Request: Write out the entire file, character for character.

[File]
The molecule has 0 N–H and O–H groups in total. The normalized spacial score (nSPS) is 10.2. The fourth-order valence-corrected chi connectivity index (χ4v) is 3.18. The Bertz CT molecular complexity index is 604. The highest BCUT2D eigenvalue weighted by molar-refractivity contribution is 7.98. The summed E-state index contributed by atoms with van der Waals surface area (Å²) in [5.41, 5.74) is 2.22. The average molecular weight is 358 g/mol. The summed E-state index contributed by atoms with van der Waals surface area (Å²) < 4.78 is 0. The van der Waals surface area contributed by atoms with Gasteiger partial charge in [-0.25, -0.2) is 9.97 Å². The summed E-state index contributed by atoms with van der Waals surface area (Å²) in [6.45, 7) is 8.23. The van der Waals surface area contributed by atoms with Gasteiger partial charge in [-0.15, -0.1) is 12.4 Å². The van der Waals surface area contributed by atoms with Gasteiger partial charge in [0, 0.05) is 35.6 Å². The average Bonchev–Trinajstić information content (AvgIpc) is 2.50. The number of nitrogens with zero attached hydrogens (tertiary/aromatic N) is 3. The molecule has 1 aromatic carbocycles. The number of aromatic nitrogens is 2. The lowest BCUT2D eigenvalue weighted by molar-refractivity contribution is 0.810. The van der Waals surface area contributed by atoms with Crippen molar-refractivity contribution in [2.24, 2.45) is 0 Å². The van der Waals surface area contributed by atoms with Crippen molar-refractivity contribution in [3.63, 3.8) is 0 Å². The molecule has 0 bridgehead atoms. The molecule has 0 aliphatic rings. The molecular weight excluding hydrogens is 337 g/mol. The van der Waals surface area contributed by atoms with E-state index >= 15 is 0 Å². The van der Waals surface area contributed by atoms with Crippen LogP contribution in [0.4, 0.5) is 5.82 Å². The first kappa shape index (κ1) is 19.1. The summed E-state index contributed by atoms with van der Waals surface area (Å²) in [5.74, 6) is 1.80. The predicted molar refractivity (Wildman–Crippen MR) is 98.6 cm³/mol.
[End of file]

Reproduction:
The molecule has 0 N–H and O–H groups in total. The normalized spacial score (nSPS) is 10.2. The fourth-order valence-corrected chi connectivity index (χ4v) is 3.18. The Bertz CT molecular complexity index is 604. The highest BCUT2D eigenvalue weighted by molar-refractivity contribution is 7.98. The summed E-state index contributed by atoms with van der Waals surface area (Å²) in [5.41, 5.74) is 2.22. The average molecular weight is 358 g/mol. The summed E-state index contributed by atoms with van der Waals surface area (Å²) < 4.78 is 0. The van der Waals surface area contributed by atoms with Gasteiger partial charge in [-0.25, -0.2) is 9.97 Å². The summed E-state index contributed by atoms with van der Waals surface area (Å²) in [6.45, 7) is 8.23. The van der Waals surface area contributed by atoms with Gasteiger partial charge in [-0.15, -0.1) is 12.4 Å². The van der Waals surface area contributed by atoms with Gasteiger partial charge in [0, 0.05) is 35.6 Å². The average Bonchev–Trinajstić information content (AvgIpc) is 2.50. The number of nitrogens with zero attached hydrogens (tertiary/aromatic N) is 3. The molecule has 1 aromatic carbocycles. The number of aromatic nitrogens is 2. The lowest BCUT2D eigenvalue weighted by molar-refractivity contribution is 0.810. The van der Waals surface area contributed by atoms with Crippen molar-refractivity contribution in [2.24, 2.45) is 0 Å². The van der Waals surface area contributed by atoms with Crippen molar-refractivity contribution in [3.63, 3.8) is 0 Å². The molecule has 0 bridgehead atoms. The molecule has 0 aliphatic rings. The molecular weight excluding hydrogens is 337 g/mol. The van der Waals surface area contributed by atoms with E-state index >= 15 is 0 Å². The van der Waals surface area contributed by atoms with Crippen LogP contribution in [0.4, 0.5) is 5.82 Å². The first kappa shape index (κ1) is 19.1. The summed E-state index contributed by atoms with van der Waals surface area (Å²) in [5.74, 6) is 1.80. The predicted molar refractivity (Wildman–Crippen MR) is 98.6 cm³/mol.